vi. Online learning is the only learning that can morph into the formal, non-formal and informal categories.
vii. Only barriers still present are the digital divide and computer literacy.
Organizational Learning and the Learning Organization
- Learning has always taken place within an organization ever since the industrial revolution started.
In Organizational Learning: A Theory of Action Perspective defined the concept of organizational learning. The definition is “it occurs when members of an organization act as learning agents of the organization, responding to changes in the internal and external environments of the organization by detecting and correcting errors in organizational theory-in-use, and embedding the results of their enquiry in private images and shared maps or organization”, p43
- It is a flexible concept spanning over a number of disciplines and perspectives.
- Businesses and colleges today talk about innovation, integrating newer technologies and improving existing processes because of societal changes.
- Senge and The Fifth Discipline: The Art and Practice of the Learning Organization defines this phenomenon as “a place where people continually expand their capacity to create the results they truly desire…” p 43 bottom parr.
- Six imperative actions needed to create and sustain learning organizations:
- Create continuous learning opportunities at all levels
- Inquiry and dialogues must be present
- Collaboration and team learning must be allowed
- Establish systems to capture and share learning
- Empower people towards a collective vision
- Connect the organization to its environment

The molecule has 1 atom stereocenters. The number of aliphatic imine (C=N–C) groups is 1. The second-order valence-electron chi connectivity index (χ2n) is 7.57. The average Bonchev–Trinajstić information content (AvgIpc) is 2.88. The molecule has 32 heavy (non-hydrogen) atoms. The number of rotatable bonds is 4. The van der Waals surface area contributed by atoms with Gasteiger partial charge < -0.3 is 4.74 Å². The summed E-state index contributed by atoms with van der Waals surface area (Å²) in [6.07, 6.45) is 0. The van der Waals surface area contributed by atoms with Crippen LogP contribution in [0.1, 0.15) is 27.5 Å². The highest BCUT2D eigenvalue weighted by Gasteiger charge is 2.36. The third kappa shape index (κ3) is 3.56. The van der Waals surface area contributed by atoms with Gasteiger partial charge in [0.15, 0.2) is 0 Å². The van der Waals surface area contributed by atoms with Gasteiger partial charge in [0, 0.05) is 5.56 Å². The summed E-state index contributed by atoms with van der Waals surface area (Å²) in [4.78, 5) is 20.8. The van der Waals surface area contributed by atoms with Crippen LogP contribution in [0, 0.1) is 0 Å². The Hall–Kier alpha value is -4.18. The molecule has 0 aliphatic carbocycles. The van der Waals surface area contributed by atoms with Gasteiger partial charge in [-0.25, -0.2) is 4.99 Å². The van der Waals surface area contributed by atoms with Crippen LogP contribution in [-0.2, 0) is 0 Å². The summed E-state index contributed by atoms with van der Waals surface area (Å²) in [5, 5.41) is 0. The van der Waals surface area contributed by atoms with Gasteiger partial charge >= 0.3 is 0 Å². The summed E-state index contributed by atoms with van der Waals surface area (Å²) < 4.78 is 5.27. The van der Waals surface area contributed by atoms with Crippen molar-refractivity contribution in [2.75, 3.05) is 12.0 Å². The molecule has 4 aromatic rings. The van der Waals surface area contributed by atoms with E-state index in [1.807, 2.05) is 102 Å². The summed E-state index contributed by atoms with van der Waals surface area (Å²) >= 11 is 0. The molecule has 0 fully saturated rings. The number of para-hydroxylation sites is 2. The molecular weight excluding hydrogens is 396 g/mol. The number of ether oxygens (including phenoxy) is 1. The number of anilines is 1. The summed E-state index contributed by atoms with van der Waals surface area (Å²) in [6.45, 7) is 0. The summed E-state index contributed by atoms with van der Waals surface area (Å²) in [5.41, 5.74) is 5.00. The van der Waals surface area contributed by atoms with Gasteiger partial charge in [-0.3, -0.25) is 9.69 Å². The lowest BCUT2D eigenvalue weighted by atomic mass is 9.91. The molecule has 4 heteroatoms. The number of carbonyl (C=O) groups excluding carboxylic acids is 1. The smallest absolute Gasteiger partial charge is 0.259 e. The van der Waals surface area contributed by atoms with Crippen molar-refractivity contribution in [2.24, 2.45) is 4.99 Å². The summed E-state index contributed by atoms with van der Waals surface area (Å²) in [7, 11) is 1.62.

- Today’s learning organization goes by a number of names: adaptive, innovative and resilient. Some features of healthy learning are
- Openness across boundaries
- The adaptability of people and systems to respond to change
- Knowledge or expertise
- A culture or system and structures that capture learning and reward innovation
Lifelong Learning and the Learning Society
Lifelong learning can be defined as “ongoing, voluntary, and self-motivated” pursuit of knowledge for either personal or professional reasons. Therefore, it not only enhances social inclusion, active citizenship, and personal development, but also self-sustainability, rather than competitiveness and employability.
- Society became more aware of the need to develop a skilled workforce in order to be competitive in the marketplace
- The political-economic ideology of the term “lifelong learning” was adopted in 1996
- There are however varied interpretations of lifelong learning in the US today.
- Holford and Jarvis (2000) raise the question of who benefits in the learning society and pointing out that the rhetoric interpretations and reality do not match, p 49.
- The notion of constant change also shows the concept of the need for a learning society.
i. Examples of constant change in a society is US, China and India
Taking it to the Word
This part is where you research scriptures to make comparisons on how the church should respond to lifelong learning concepts and theories. Write all the theorist and their theories out in an outlined summary to be emailed to firstname.lastname@example.org. Make sure each theory is summarized in your own words and at least 3-8 sentences long. On a separate paper write a 500-700 word essay on one theory and explain how that theory would work or not work within a church or christian organization. ALL UPLOADS TO EMAIL MUST BE EITHER PDF, RTF OR DOC (MS Office 2010) format. Make sure you cite your references, even if paraphrasing. If you don’t know how to cite APA, visit: https://owl.english.purdue.edu/owl/resource/560/01/ or http://www.muhlenberg.edu/library/reshelp/apa_example.pdf for help on citing APA style. You can also purchase the book: